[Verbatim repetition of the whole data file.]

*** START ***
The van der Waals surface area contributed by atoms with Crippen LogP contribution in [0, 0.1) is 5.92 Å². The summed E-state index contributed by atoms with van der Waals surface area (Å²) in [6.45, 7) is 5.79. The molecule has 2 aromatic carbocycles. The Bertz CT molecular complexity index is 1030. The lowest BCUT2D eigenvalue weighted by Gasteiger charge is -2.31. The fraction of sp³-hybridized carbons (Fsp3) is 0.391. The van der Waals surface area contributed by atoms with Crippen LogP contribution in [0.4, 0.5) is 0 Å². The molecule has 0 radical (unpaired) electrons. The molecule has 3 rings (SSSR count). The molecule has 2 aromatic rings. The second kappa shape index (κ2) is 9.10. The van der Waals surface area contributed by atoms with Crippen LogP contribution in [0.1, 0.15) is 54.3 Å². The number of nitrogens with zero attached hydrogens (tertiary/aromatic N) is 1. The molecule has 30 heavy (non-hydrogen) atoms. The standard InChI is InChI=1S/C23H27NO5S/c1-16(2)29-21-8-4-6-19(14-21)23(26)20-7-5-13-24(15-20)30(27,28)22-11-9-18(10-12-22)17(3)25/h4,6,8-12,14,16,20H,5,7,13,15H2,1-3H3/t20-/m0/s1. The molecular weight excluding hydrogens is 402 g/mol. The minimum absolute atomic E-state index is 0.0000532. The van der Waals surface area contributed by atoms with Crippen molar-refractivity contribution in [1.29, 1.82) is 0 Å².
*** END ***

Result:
The van der Waals surface area contributed by atoms with Crippen LogP contribution in [0, 0.1) is 5.92 Å². The summed E-state index contributed by atoms with van der Waals surface area (Å²) in [6.45, 7) is 5.79. The molecule has 2 aromatic carbocycles. The Bertz CT molecular complexity index is 1030. The lowest BCUT2D eigenvalue weighted by Gasteiger charge is -2.31. The fraction of sp³-hybridized carbons (Fsp3) is 0.391. The van der Waals surface area contributed by atoms with Crippen LogP contribution in [0.4, 0.5) is 0 Å². The molecule has 0 radical (unpaired) electrons. The molecule has 3 rings (SSSR count). The molecule has 2 aromatic rings. The second kappa shape index (κ2) is 9.10. The van der Waals surface area contributed by atoms with Crippen LogP contribution in [0.1, 0.15) is 54.3 Å². The number of nitrogens with zero attached hydrogens (tertiary/aromatic N) is 1. The molecule has 30 heavy (non-hydrogen) atoms. The standard InChI is InChI=1S/C23H27NO5S/c1-16(2)29-21-8-4-6-19(14-21)23(26)20-7-5-13-24(15-20)30(27,28)22-11-9-18(10-12-22)17(3)25/h4,6,8-12,14,16,20H,5,7,13,15H2,1-3H3/t20-/m0/s1. The molecular weight excluding hydrogens is 402 g/mol. The minimum absolute atomic E-state index is 0.0000532. The van der Waals surface area contributed by atoms with Crippen molar-refractivity contribution in [1.29, 1.82) is 0 Å².